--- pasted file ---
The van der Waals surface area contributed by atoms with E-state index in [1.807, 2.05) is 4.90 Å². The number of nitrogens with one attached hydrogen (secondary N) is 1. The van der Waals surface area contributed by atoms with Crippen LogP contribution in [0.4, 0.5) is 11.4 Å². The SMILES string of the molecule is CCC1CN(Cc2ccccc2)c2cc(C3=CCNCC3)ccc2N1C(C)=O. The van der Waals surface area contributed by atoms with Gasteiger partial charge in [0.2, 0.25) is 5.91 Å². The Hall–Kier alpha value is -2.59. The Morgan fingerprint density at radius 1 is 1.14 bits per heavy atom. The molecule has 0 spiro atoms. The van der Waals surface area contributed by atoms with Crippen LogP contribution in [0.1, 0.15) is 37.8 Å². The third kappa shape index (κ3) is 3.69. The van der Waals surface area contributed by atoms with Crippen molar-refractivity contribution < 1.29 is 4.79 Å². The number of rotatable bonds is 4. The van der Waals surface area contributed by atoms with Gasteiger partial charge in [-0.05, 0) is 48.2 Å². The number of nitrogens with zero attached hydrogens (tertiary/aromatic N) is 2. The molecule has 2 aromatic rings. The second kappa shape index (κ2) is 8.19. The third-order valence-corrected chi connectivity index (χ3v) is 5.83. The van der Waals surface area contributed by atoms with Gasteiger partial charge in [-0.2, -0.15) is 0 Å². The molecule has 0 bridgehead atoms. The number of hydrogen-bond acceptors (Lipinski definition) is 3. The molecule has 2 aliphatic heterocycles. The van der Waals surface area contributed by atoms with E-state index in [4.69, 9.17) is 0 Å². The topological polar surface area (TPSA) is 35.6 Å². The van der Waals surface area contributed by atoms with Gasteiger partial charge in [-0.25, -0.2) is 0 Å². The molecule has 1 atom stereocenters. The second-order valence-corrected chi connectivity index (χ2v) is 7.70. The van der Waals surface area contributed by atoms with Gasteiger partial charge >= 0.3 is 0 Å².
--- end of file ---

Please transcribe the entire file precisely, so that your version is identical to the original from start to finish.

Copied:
The van der Waals surface area contributed by atoms with E-state index in [1.807, 2.05) is 4.90 Å². The number of nitrogens with one attached hydrogen (secondary N) is 1. The van der Waals surface area contributed by atoms with Crippen LogP contribution in [0.4, 0.5) is 11.4 Å². The SMILES string of the molecule is CCC1CN(Cc2ccccc2)c2cc(C3=CCNCC3)ccc2N1C(C)=O. The van der Waals surface area contributed by atoms with Gasteiger partial charge in [0.2, 0.25) is 5.91 Å². The Hall–Kier alpha value is -2.59. The Morgan fingerprint density at radius 1 is 1.14 bits per heavy atom. The molecule has 0 spiro atoms. The van der Waals surface area contributed by atoms with Crippen LogP contribution in [0.1, 0.15) is 37.8 Å². The third kappa shape index (κ3) is 3.69. The van der Waals surface area contributed by atoms with Crippen molar-refractivity contribution < 1.29 is 4.79 Å². The number of rotatable bonds is 4. The van der Waals surface area contributed by atoms with Gasteiger partial charge in [-0.05, 0) is 48.2 Å². The number of nitrogens with zero attached hydrogens (tertiary/aromatic N) is 2. The molecule has 2 aromatic rings. The second kappa shape index (κ2) is 8.19. The third-order valence-corrected chi connectivity index (χ3v) is 5.83. The van der Waals surface area contributed by atoms with Gasteiger partial charge in [-0.2, -0.15) is 0 Å². The molecule has 0 bridgehead atoms. The number of hydrogen-bond acceptors (Lipinski definition) is 3. The molecule has 2 aliphatic heterocycles. The van der Waals surface area contributed by atoms with E-state index in [4.69, 9.17) is 0 Å². The topological polar surface area (TPSA) is 35.6 Å². The van der Waals surface area contributed by atoms with Gasteiger partial charge in [-0.25, -0.2) is 0 Å². The molecule has 1 atom stereocenters. The second-order valence-corrected chi connectivity index (χ2v) is 7.70. The van der Waals surface area contributed by atoms with Gasteiger partial charge >= 0.3 is 0 Å².